The self-selection bias is ever-present: An editor at Business Week blogged about my rankings. Despite ever so slightly impugning my motives (and misspelling my name), he seems like an all-round good guy and found “a lot to recommend” about my methodology, though perhaps in part because he viewed my post as more critical of US News than Business Week’s ranking methodology. While Business Week does not explicitly include GPA or GMAT in its rankings, recruiter evaluations of students still necessarily conflate the quality of the student with the quality of the school. Recruiters are not asked "how much do you think the school contributed to this individual’s market value above what she would likely have had if she went to another school?" Instead, a recruiter simply saying "I like these students" can very well reflect that the kind of students that go to this school would be well-liked by recruiters even if they went elsewhere or did not pursue an MBA.
This is not "research": Not all mutterings by those of us in ivory towers constitute research. Some are just mutterings. While I would love for a journal editor to attest to my PTRC that my blog has contributed to general knowledge, the standards for research are quite different from those for personal blogs. While I was unaware of them at the time (my research priorities have nothing to do with ranking schools), several articles that did survive (or are currently in the process of) peer review offer similar methodologies or conceptual discussions for ranking business schools:
- Tracy and Waldfogel, Journal of Business, 70, 1.
- Dichev, Journal of Business, 72, 201.
- Bednowitz, CHERI Working Paper #6, 2000.
- Arcidiacono, Cooley, Hussey, International Economic Review, forthcoming.
- Devinney, Dowling, Perm-Ajchariyawong, Australian School of Business Working paper, 2007.
So why did you do this?
I should have learned my lesson last year. The only other post of mine ever to receive attention was my ranking of local restaurants by wine prices. It, too, resulted in well-placing restaurants citing my “study” under their list of “awards” and received its share of detractors from those lower down the list.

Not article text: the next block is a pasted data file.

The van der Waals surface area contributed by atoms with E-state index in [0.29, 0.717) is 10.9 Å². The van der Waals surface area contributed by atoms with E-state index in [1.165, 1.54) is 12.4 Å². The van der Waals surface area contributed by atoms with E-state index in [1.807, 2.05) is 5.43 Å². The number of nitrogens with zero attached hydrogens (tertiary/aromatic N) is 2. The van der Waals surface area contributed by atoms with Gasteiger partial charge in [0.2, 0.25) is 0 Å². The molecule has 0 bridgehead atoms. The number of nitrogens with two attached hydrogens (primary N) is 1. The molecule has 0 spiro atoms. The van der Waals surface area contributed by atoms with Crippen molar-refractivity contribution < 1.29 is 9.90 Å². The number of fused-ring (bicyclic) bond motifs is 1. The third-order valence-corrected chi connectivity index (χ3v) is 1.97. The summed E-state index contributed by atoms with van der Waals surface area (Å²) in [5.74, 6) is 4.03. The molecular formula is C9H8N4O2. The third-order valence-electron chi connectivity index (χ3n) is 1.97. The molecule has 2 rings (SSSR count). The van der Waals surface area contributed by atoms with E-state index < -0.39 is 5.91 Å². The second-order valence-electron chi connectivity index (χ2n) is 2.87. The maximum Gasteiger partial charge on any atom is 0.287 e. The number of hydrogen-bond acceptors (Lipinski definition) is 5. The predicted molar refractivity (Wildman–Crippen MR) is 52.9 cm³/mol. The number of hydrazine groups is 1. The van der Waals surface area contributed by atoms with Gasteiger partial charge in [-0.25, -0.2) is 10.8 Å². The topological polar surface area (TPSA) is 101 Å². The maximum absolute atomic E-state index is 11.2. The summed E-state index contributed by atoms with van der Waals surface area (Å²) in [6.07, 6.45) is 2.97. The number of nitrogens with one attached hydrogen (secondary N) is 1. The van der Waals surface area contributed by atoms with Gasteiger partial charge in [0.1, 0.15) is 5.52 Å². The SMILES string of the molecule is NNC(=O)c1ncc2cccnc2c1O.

Methodology versus assumptions: If I were to rank dog breeds by average size, a careful methodology would account for variance, measurement error, etc. If I then labeled this list “The top dogs for kids” one should pause, wondering what breed size has to do with loyal pets. The methodology I employed had significant disclaimers, but was mostly correct. A follow-up by resident statistician extraordinaire Bruce Cooil found an empirical model that improves on mine. This is not surprising since Bruce ranks first on the noted Global Statisticians by Efficacy annual ranking, though his tweaking, while resulting in a statistically superior model, leads to few qualitative changes.
In any event, methodological questions like “did you account for standard error,” or “did you account for …” any of the other million issues miss the point entirely. Clearly, I didn’t (though those questions are better directed to the publishers of rankings that people actually use to make life-altering decisions). Instead, ask what the rankings ought to measure, and if the methodology achieves that aim.
The best “breed” of dog, of course, is a mutt.